She was washing the dishes before bed, as was her usual routine, when it happened.
Just sponge on one side, her hand on the other, and in between them the glass gave up. It wanted no more, could take no more, of the pressure it was under.
Because of all the bubbles, there was hardly a sound when the one piece became many, so Caroline was quite shocked to see all the iridescent fragments falling into the sink.
She was even more shocked, however, at the tightness in her throat that grew as she picked between dirty cutlery for the shards of broken pink. It was just an old wine glass. It wasn’t even a particularly nice one. She’d gotten several of them 70% off at an after-Valentine’s sale at Target a year ago. (Caroline suspected they hadn’t sold because they were that old rainbow-pink that was very popular during the 70s, and today’s youngens were already reliving the 80s; drinking Blue Lagoons out of Hawaiian highballs. As The Swan’s lead bartender, it was her job to know these things.)
She’d tucked one, the now broken one, into her own cupboard, among the vintage glasses she’d saved from various high end bar closings she’s been privy too from the grapevine. It was clearly one of the lessers, but she liked having a truly girly one among all her classy pieces. Sometimes a gal just needs that.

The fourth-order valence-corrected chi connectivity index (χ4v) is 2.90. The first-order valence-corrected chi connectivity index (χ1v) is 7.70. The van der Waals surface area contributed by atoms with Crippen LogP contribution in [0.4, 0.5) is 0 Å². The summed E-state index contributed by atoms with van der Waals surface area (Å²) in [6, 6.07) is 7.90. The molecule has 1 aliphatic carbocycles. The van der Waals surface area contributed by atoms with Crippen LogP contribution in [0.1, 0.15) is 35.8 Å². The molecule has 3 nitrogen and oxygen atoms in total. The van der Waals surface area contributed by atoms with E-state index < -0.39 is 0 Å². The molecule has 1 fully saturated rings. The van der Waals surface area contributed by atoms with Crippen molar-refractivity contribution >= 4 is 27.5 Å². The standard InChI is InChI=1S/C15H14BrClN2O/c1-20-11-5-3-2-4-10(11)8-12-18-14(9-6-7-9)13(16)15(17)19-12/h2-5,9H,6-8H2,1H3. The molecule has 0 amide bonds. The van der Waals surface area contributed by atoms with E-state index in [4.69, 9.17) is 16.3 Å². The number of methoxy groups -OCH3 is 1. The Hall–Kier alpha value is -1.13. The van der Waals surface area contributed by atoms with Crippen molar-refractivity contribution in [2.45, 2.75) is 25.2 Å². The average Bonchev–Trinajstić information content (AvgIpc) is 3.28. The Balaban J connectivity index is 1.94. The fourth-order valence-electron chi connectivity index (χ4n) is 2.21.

The others she tucked into her gift box that stood in her closet waiting for holidays. Throughout the year she’d pull one out for an appropriate occasion:
One for her sweet coworker’s baby shower- filled with chocolate and tucked between cute onesies with a note, “I’ll come hold him whenever you need to fill this up!”
Another to her friend on a birthday with a bottle of Cab Sav and a plate of Caroline’s famous lemon squares because calories just don’t count on your birthday. That’s what her Nanna always said.
The last one she’d sent out just a couple months ago. A rainy afternoon had come through, and she’d felt a familiar pull in her chest that told her Calliope, her twin on the other side of the country, was having a rough time. Caroline didn’t need to know why, she just needed to help. Calliope liked dark, heavy duty glasses, stuff that could topple over while she worked on her sculptures. But this shiny pink thing would remind Calliope of her feminine side and her feminine sister, and that would make them both happy. So it was wrapped in an old t-shirt, and sent to the other coast.
Caroline liked the idea that when she drank out of her cheap pink wine glass, she was drinking with those friends, and all the other strangers that loved fun gaudy drink ware.
It wasn’t the fancy affair glass, it was the quick-grab, non-occasion glass. It was the glass that came out on Thursday nights when she wondered around the house thinking about redecorating. It’s what she drank out of when she was having an furious drink and didn’t want to have to politely set something fragile down in her own damn house. Or when she needed a soak in the tub on Mondays after a long weekend shift. So somewhere along the way, the glass had taken on a sort of prominence in its commonalty.
But there was no use crying over spilled milk, right? And a gallon of milk cost a dollar more than that glass had. So the tightening in her throat was probably just because she was so tired. And the water gathering in her eyes was certainly from the fight she’d had with Neal earlier. Or maybe she had a migraine coming on. None of it could have to do with the shards of a silly cheap glass sitting in her fingers.